Monday, August 24, 2015

With Monday now established as Moorice day, second prize is ... George Orwell ...

The reptiles have kicked off Monday in style, with the usual flurry of outraged indignation:

One-great Fairfax papers?

But surely there's more than one? Aren't we talking papers?

Oh wait, you mean "once-great"? Can the pond suggest a different splash?

"How much lower can the once-great Murdochian subs sink?"

Yes, yes, it's anal retention day at the pond, and self-examination of a media fetishistic kind, as the Fairfaxians continue to haunt the reptile mind. Oh and there's also the ABC:

Talk about the utter tedium of the one trick pony dog botherer.

Some days the pond feels up to it, and some days, the pond just wonders why they let some people out of the loony bin to put on display their obsessive compulsive behaviour. Would the dog botherer be better off with a compelling desire to wash his hands every five minutes, rather than write endlessly about the ABC? Quite possibly ...

Then there was the confusion of message. Another dog botherer, the Kerrish one, seemed to be in a celebratory mood:

But then it turned out that the lizard Oz's official stenographer is one of the sixty-something comfy-cardie Carlton types ...

Then there were the usual alarums and panics, and the reptilian Troy still resolutely pounding the drums of war:

Ah, that's the secret, invisible army no-one's heard about or knows about, except for the reptiles of Oz.

What next? Surely it's time for an exposé of the furtive lizard people who rule the planet ... (oh wait, it's been done, 12 Million Americans Believe Lizard People Run Our Country).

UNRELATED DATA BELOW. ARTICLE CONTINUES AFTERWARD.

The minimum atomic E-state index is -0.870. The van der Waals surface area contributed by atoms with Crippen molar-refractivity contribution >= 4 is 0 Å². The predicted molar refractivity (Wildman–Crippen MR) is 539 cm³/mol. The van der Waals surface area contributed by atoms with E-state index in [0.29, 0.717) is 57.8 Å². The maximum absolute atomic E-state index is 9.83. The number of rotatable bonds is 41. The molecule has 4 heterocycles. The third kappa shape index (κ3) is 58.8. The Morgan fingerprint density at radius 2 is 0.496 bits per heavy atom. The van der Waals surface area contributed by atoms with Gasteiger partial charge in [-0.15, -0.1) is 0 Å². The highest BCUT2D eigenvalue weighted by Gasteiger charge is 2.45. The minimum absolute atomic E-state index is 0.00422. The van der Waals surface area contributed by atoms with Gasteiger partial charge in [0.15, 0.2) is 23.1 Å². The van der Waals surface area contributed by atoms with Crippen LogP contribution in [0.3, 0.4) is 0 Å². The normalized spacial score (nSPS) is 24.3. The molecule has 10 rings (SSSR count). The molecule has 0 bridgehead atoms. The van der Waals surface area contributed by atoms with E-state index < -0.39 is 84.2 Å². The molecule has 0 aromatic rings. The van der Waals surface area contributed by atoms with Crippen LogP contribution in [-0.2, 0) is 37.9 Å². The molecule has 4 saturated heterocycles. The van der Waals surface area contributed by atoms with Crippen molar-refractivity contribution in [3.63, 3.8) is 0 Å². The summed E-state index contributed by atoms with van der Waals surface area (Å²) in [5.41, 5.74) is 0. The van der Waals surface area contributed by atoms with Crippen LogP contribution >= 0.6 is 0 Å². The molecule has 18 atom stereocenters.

But the pond isn't fickle, the pond is loyal and faithful and true, and once it noticed Maurice, there was only one writer fresh from the loony bin who could dominate the day's proceedings:

Now being Moorice, there will be rich irony at play, and a befuddling stupidity. 

The pond always hopes, hope above hope, that the Orwell gambit, a serious breach of a sub-section of Godwin's many elaborate laws, will come into play.

And what do you know, it did:

Who else but Moorice could use Orwell, a life-long supporter of democratic socialism - albeit of a confused kind - to denounce the left?

First I spent five years in an unsuitable profession (the Indian Imperial Police, in Burma), and then I underwent poverty and the sense of failure. This increased my natural hatred of authority and made me for the first time fully aware of the existence of the working classes, and the job in Burma had given me some understanding of the nature of imperialism: but these experiences were not enough to give me an accurate political orientation. Then came Hitler, the Spanish Civil War, etc.... The Spanish War and other events in 1936—37 turned the scale and thereafter I knew where I stood. Every line of serious work that I have written since 1936 has been written, directly or indirectly, against totalitarianism and for democratic socialism, as I understand it.

Indeed, indeed, but Moorice is adept at the language of enormous and fatuous stupidity, compounded by a double strength dose of chicken little alarmism.

Hmm, that sounds shocking, alarming, even terrifying. A budget catastrophe, government revenues dropping, workers daring to demand a living wage, inferior products from a one-great nation ...

After running around in satisfactory circles, with head lopped off chicken, what to do, what to do?

Oh thank the long absent lord, there's still time for a boondoggle and some pork-barreling. 

But do go on with the hysteria, and please, feel free to repeat yourself:

What? Not another breach of that sub-section of Godwin's many excellent laws? Poor Orwell's name once more taken in vain?

Oh well, at least it gives the pond a chance to sample a few more of Orwell's lines:

It’s so simple. The official holds the Burman down while the businessman goes through his pockets. Do you suppose my firm, for instance could get its timber contracts if the country weren’t in the hands of the British?… The British Empire is simply a device for giving trade monopolies to the English... 

 "Where your treasure is, there will your heart be also"…. It was Marx who brought it to life. And ever since he did so the motives of politicians, priests, judges, moralists and millionaires have been under the deepest suspicion–which, of course, is why they hate him so much.